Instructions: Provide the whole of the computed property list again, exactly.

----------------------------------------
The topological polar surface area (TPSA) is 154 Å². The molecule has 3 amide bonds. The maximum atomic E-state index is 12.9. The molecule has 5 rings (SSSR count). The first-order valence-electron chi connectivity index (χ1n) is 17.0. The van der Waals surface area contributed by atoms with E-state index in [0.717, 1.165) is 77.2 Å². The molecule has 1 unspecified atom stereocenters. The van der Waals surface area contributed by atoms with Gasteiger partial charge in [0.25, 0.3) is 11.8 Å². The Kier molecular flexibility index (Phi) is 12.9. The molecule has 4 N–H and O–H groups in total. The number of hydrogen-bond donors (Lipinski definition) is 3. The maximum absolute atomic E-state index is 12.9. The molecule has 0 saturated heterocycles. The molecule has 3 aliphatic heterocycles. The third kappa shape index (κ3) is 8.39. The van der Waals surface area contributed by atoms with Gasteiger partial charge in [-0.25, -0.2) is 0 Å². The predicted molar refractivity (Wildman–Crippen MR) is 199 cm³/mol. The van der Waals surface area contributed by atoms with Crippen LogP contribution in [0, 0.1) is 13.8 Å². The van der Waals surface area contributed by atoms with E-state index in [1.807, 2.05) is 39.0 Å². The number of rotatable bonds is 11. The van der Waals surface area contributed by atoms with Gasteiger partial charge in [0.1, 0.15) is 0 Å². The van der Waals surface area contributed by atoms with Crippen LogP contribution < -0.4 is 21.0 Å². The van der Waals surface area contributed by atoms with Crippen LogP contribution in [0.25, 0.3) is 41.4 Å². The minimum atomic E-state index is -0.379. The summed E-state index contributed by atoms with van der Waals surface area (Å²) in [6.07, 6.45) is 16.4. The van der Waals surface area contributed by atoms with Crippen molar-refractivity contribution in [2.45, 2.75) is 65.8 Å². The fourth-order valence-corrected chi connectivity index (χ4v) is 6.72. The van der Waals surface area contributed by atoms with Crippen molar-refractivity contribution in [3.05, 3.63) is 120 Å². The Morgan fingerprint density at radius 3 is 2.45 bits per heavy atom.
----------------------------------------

The topological polar surface area (TPSA) is 154 Å². The molecule has 3 amide bonds. The maximum atomic E-state index is 12.9. The molecule has 5 rings (SSSR count). The first-order valence-electron chi connectivity index (χ1n) is 17.0. The van der Waals surface area contributed by atoms with E-state index in [0.717, 1.165) is 77.2 Å². The molecule has 1 unspecified atom stereocenters. The van der Waals surface area contributed by atoms with Gasteiger partial charge in [0.25, 0.3) is 11.8 Å². The Kier molecular flexibility index (Phi) is 12.9. The molecule has 4 N–H and O–H groups in total. The number of hydrogen-bond donors (Lipinski definition) is 3. The maximum absolute atomic E-state index is 12.9. The molecule has 0 saturated heterocycles. The molecule has 3 aliphatic heterocycles. The third kappa shape index (κ3) is 8.39. The van der Waals surface area contributed by atoms with Gasteiger partial charge in [-0.25, -0.2) is 0 Å². The predicted molar refractivity (Wildman–Crippen MR) is 199 cm³/mol. The van der Waals surface area contributed by atoms with Crippen LogP contribution in [0, 0.1) is 13.8 Å². The van der Waals surface area contributed by atoms with E-state index in [1.807, 2.05) is 39.0 Å². The number of rotatable bonds is 11. The van der Waals surface area contributed by atoms with Gasteiger partial charge in [0.1, 0.15) is 0 Å². The van der Waals surface area contributed by atoms with Crippen LogP contribution < -0.4 is 21.0 Å². The van der Waals surface area contributed by atoms with Crippen LogP contribution in [0.25, 0.3) is 41.4 Å². The minimum atomic E-state index is -0.379. The summed E-state index contributed by atoms with van der Waals surface area (Å²) in [6.07, 6.45) is 16.4. The van der Waals surface area contributed by atoms with Crippen molar-refractivity contribution in [2.45, 2.75) is 65.8 Å². The fourth-order valence-corrected chi connectivity index (χ4v) is 6.72. The van der Waals surface area contributed by atoms with Crippen molar-refractivity contribution in [3.05, 3.63) is 120 Å². The Morgan fingerprint density at radius 3 is 2.45 bits per heavy atom.